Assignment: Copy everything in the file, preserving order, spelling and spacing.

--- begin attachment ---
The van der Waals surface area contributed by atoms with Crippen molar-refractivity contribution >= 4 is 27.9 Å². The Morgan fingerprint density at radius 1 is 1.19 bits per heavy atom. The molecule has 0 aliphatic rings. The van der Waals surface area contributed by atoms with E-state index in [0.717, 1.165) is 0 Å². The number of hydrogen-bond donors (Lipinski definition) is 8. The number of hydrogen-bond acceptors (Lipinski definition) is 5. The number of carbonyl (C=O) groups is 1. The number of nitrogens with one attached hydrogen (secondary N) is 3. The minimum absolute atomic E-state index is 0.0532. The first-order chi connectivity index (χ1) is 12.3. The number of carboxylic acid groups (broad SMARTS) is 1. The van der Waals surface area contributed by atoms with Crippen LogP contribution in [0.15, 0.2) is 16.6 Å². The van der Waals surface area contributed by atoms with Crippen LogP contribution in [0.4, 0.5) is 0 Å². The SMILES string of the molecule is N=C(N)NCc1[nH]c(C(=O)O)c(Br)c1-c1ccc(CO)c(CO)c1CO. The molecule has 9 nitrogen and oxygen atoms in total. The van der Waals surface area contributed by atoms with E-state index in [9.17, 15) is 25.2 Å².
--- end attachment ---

The van der Waals surface area contributed by atoms with Crippen molar-refractivity contribution >= 4 is 27.9 Å². The Morgan fingerprint density at radius 1 is 1.19 bits per heavy atom. The molecule has 0 aliphatic rings. The van der Waals surface area contributed by atoms with E-state index in [0.717, 1.165) is 0 Å². The number of hydrogen-bond donors (Lipinski definition) is 8. The number of hydrogen-bond acceptors (Lipinski definition) is 5. The number of carbonyl (C=O) groups is 1. The number of nitrogens with one attached hydrogen (secondary N) is 3. The minimum absolute atomic E-state index is 0.0532. The first-order chi connectivity index (χ1) is 12.3. The number of carboxylic acid groups (broad SMARTS) is 1. The van der Waals surface area contributed by atoms with Crippen LogP contribution in [0.15, 0.2) is 16.6 Å². The van der Waals surface area contributed by atoms with Crippen LogP contribution in [0.4, 0.5) is 0 Å². The SMILES string of the molecule is N=C(N)NCc1[nH]c(C(=O)O)c(Br)c1-c1ccc(CO)c(CO)c1CO. The molecule has 9 nitrogen and oxygen atoms in total. The van der Waals surface area contributed by atoms with E-state index in [9.17, 15) is 25.2 Å².